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Are Robots Ready to Deliver Autism Interventions? A Comprehensive Review


This article presents a review of the contemporary robotics research with respect to making robots and human–robot interaction (HRI) useful for autism intervention in clinical settings. Robotics research over the past decade has demonstrated that many children with autism spectrum disorders (ASDs) have a strong interest in robots and robot toys and can connect with a robot significantly better than with a human. Despite showing great promise, research in this direction has made minimal progress in advancing robots as clinically useful for ASD intervention. Moreover, the clinicians are generally not convinced about the potential of robots. A major reason behind this is that a vast majority of HRI studies on robot-mediated intervention (RMI) do not follow any standard research design and, consequently, the data produced by these studies is minimally appealing to the clinical community. In clinical research on ASD intervention, a systematic evaluation of the evidence found from a study is performed to determine the effectiveness of an experimental intervention (e.g., a RMI). An intervention that produces a stable positive effect is considered as an evidence-based practice (EBP) in autism. EBPs enable clinicians to choose the best available treatments for an individual with ASD. The ultimate goal of RMI, therefore, is to be considered as an EBP so that they can actually be used for treating autism. There are several criteria to measure the strength of evidence, and they are mostly geared toward rigorous research design. The research on RMI, therefore, needs to follow standard research design to be acceptable by the clinical community. This paper reviews the contemporary literature on robotics and autism to understand the status of RMI with respect to being an EBP in autism treatment. First, a set of guidelines is reported which is considered as a benchmark for research design in clinical research on ASD intervention and can easily be adopted in HRI studies on RMI. The existing literature on RMI is then reviewed with respect to these guidelines. We hope that the guidelines reported in this paper will help the robotics community to design user studies on RMI that meet clinical standards and thereby produce results that can lead RMI toward being considered as an EBP in autism. Note that the paper is exclusively focused on the role of robots in ASD intervention/therapy. Reviews on the use of robots in ASD diagnosis are beyond the scope of this paper.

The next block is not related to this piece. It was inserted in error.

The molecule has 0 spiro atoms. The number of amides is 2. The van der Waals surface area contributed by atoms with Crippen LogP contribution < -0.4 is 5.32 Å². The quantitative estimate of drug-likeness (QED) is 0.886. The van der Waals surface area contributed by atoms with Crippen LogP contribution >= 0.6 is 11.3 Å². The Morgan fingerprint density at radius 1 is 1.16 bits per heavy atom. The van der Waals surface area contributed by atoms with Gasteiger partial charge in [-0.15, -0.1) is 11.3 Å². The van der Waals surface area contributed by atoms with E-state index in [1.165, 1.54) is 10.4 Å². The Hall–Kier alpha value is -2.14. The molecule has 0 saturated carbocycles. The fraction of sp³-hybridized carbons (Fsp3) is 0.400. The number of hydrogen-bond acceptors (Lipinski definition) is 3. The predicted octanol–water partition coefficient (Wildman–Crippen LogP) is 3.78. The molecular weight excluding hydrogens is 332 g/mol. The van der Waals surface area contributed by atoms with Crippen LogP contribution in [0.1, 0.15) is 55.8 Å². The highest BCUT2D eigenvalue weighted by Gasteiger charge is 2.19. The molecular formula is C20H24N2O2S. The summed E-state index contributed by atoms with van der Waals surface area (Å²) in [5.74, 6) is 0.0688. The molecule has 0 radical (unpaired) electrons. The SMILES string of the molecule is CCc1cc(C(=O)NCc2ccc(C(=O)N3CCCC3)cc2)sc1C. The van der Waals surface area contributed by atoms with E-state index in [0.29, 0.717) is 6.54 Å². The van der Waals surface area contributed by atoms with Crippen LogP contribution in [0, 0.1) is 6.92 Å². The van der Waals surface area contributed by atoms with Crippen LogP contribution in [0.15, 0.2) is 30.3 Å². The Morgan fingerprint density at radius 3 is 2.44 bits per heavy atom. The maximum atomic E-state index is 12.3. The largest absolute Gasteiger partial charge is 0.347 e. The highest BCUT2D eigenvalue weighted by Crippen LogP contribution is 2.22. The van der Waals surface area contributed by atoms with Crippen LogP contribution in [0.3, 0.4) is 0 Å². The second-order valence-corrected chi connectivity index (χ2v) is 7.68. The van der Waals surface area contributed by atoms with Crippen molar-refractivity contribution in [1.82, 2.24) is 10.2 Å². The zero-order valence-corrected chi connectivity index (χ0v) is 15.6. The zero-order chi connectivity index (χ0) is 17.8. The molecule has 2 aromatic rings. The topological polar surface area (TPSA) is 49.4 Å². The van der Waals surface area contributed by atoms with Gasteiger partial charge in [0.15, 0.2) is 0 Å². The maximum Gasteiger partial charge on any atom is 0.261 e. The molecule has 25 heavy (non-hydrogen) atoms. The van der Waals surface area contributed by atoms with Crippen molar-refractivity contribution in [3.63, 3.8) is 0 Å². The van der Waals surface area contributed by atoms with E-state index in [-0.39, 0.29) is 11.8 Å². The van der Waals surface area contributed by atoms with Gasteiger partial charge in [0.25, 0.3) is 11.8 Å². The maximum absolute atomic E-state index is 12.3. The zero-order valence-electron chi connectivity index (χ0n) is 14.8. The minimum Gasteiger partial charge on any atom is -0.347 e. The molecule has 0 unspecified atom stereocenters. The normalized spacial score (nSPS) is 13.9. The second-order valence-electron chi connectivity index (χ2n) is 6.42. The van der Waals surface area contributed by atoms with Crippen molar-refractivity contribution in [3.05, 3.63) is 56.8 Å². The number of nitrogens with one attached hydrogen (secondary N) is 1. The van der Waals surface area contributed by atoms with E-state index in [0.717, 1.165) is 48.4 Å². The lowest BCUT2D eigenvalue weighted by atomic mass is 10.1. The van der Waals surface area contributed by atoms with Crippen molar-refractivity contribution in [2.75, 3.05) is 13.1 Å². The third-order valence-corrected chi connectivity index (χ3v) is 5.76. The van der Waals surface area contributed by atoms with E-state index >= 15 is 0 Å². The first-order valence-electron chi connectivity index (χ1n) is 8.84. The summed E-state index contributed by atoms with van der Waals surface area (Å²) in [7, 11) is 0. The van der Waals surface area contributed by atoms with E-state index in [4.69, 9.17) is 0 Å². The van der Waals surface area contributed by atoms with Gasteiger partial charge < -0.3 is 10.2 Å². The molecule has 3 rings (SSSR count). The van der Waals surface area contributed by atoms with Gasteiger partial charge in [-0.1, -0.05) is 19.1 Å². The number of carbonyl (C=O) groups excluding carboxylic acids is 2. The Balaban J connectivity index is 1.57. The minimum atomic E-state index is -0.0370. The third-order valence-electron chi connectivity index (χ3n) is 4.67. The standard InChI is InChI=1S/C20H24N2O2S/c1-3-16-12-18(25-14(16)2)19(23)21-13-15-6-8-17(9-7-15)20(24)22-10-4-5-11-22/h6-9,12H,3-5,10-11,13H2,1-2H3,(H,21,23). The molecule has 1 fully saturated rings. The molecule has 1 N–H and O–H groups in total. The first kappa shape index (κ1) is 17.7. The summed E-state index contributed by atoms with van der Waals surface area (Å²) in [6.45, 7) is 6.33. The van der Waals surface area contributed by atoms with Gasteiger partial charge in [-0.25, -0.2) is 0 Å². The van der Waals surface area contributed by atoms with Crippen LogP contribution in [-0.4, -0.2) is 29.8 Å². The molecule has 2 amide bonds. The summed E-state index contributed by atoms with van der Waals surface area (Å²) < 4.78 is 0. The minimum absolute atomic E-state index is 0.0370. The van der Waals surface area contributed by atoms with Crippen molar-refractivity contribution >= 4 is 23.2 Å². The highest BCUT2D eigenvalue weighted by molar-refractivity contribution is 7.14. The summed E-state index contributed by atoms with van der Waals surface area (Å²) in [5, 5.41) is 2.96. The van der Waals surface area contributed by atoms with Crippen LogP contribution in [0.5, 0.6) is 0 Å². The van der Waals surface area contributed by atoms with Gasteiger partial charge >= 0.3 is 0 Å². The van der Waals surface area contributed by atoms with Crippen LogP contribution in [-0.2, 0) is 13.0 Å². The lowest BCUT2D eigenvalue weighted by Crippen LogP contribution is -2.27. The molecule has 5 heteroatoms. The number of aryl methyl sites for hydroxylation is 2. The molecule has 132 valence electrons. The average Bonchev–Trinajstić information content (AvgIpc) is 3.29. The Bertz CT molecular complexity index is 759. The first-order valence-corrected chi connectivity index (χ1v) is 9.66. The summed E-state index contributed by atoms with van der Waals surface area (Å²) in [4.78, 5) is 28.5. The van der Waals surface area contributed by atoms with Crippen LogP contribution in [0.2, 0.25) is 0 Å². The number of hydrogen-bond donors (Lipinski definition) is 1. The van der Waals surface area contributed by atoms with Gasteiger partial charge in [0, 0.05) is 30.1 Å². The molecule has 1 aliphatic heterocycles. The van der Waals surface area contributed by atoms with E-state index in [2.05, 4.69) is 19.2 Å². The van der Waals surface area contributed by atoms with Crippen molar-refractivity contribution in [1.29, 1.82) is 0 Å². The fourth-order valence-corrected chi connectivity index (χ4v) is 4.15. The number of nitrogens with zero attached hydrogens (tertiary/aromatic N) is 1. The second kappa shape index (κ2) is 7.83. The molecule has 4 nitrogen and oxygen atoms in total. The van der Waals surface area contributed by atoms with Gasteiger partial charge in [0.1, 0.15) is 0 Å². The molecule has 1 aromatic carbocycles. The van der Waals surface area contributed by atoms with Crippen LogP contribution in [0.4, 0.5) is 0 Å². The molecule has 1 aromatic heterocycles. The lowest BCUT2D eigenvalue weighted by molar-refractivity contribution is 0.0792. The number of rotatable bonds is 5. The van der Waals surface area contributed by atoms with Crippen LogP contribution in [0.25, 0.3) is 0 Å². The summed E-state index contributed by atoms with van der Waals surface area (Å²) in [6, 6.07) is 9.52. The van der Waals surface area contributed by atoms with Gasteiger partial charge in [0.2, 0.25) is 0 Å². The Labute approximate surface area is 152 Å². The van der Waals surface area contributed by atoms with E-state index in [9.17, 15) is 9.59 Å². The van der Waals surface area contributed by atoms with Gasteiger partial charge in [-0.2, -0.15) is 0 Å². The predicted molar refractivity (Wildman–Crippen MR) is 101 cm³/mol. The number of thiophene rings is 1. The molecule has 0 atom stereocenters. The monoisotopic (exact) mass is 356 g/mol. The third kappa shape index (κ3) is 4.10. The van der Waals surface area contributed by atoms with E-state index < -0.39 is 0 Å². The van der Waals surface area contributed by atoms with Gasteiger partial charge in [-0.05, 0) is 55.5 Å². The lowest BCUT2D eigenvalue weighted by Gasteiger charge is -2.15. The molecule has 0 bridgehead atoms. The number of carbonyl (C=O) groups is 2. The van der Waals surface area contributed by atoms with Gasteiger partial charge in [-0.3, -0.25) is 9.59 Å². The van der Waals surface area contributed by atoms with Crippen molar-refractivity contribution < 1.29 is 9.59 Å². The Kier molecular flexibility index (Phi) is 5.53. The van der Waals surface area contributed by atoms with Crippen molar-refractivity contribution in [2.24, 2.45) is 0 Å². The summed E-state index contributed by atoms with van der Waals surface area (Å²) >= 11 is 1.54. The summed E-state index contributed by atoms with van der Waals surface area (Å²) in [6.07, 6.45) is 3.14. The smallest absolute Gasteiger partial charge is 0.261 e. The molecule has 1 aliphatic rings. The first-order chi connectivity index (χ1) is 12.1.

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This work was supported in part by the National Science Foundation (IIS-0905228 and IIS-1111125). Begum’s research has been funded by the National Science Foundation (CRII, EAGER) and IEEE-RAS SIGHT.

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Correspondence to Momotaz Begum.

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Begum, M., Serna, R.W. & Yanco, H.A. Are Robots Ready to Deliver Autism Interventions? A Comprehensive Review. Int J of Soc Robotics 8, 157–181 (2016).

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  • Robots
  • HRI
  • Autism spectrum disorders
  • Therapeutic intervention